Food labels in Hong Kong – the Yoghurt quiz

I’ve come across this many times in the supermarkets aimed towards foreigners, Westerners or Expats (so we’re talking about Fusion, International, Taste, Great, Three Sixty, Oliver’s etc.) – there is a shelf full of imported Yoghurts and all of them have some sort of black marking on the packaging.

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Yoghurt quiz 1

Those blacked out lines of text hide different nutrition claims. So if some yoghurt says it has ‘extra calcium’ that gets crossed out. Or if it says it is ‘fat free’ this gets crossed out.

I always picture some poor guy at the customs office of the Hong Kong shipping port with a lifetime supply of Sharpie markers, painstakingly crossing out health claims one-by-one. But why is that? It turns out if a foreign company sells less than a certain number of units of a product in Hong Kong, these products are exempt from nutrition labelling.

However, that means they can’t make any nutrition claims at all on the package. It is much easier for these traders to simply cross out a claim, such as ‘low fat’ than it is to go through the whole process of getting the full nutrition label content approved.

Yoghurt quiz 2

Yoghurt quiz 3

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But this just means that I’m standing at the supermarket yoghurt shelf, trying to decipher what the yoghurt claims to be…and of course, this expands to juices too. For example, the orange juice had its claim of ‘extra calcium’ refuted why the ‘antioxidants A and C’ in the green goodness juice are not available in Hong Kong.

Drink quiz 2

Drink quiz 1


6 responses to “Food labels in Hong Kong – the Yoghurt quiz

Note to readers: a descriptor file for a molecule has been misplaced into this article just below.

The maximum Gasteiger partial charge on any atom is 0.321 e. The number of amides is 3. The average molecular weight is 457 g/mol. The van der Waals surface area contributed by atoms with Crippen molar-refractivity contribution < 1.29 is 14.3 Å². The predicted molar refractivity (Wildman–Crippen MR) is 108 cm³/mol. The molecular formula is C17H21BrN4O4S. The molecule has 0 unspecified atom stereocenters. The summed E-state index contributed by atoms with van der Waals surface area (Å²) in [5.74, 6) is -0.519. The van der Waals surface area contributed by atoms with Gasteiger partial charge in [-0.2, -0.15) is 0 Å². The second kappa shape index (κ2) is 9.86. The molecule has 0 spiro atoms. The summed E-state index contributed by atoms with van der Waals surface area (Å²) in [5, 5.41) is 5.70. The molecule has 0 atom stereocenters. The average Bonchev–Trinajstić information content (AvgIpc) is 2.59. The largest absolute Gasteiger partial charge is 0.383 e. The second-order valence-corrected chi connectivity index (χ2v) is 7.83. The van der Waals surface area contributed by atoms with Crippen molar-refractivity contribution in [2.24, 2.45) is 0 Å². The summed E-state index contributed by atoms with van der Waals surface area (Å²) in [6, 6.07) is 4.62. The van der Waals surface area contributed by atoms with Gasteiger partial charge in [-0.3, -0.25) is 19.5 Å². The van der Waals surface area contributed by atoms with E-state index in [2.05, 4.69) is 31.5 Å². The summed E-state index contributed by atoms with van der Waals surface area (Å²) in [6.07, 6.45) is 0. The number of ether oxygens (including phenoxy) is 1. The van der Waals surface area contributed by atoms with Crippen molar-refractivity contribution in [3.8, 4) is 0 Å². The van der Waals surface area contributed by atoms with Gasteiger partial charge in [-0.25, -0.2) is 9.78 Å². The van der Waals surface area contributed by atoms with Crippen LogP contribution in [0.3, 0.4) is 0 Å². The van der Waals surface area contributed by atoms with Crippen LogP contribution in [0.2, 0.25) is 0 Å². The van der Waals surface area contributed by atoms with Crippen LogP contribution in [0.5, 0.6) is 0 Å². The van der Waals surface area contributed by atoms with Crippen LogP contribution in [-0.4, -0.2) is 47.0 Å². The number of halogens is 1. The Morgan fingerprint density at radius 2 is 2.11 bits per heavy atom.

1. My imported food bugbear is the taped labels they put over the nutritional information and ingredients – I have to surreptitiously peel the Thai version off to see what is in it, sometimes ripping the packaging and then returning it to the shelf before a shop assistant sees me.

  2. Ah, I was wondering why certain foods had black marker and nutritional stickers on! I find that also, the nutritional label that they stick on often covers the cooking instructions, which is pretty annoying.

  3. This made me laugh, as I just peeled off my yogurt ‘cover up’ label 2 days ago, dying of curiosity. We just moved here a month ago and noticed this phenomenon on milk, juice, and yogurt. My peel-off didn’t reveal too much, though – just like you said, streamlined claims, some additional info on manufacturing/distribution facilities..I thought I’d uncover some big food safety scam. Thankfully no!

  4. I wondered what are the reasons behind to have exemption of nutrition labeling ? there’re no harm in informing consumers what are the extra nutrients in the products, right?

    • It’s just that there are different rule here in Hong Kong – so the importers have to add extra labels. Sometimes they are just repeating what’s on the packaging already, which is a little bit silly. But that’s just how it is.

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